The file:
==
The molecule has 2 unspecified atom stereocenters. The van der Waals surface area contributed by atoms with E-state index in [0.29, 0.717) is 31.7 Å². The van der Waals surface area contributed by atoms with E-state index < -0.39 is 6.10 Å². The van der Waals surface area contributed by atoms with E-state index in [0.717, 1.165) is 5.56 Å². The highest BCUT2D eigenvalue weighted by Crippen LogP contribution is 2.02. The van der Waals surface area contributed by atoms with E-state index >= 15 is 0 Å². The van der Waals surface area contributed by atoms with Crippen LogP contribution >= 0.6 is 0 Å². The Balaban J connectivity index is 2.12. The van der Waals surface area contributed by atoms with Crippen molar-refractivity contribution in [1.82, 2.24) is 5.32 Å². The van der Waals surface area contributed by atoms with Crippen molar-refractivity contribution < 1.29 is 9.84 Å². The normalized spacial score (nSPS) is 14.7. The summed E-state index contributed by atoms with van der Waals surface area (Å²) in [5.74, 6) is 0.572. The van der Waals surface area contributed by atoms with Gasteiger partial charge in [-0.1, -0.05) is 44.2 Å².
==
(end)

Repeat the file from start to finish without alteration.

The molecule has 2 unspecified atom stereocenters. The van der Waals surface area contributed by atoms with E-state index in [0.29, 0.717) is 31.7 Å². The van der Waals surface area contributed by atoms with E-state index < -0.39 is 6.10 Å². The van der Waals surface area contributed by atoms with E-state index in [0.717, 1.165) is 5.56 Å². The highest BCUT2D eigenvalue weighted by Crippen LogP contribution is 2.02. The van der Waals surface area contributed by atoms with E-state index >= 15 is 0 Å². The van der Waals surface area contributed by atoms with Crippen LogP contribution >= 0.6 is 0 Å². The Balaban J connectivity index is 2.12. The van der Waals surface area contributed by atoms with Crippen molar-refractivity contribution in [1.82, 2.24) is 5.32 Å². The van der Waals surface area contributed by atoms with Crippen molar-refractivity contribution < 1.29 is 9.84 Å². The normalized spacial score (nSPS) is 14.7. The summed E-state index contributed by atoms with van der Waals surface area (Å²) in [5.74, 6) is 0.572. The van der Waals surface area contributed by atoms with Gasteiger partial charge in [-0.1, -0.05) is 44.2 Å².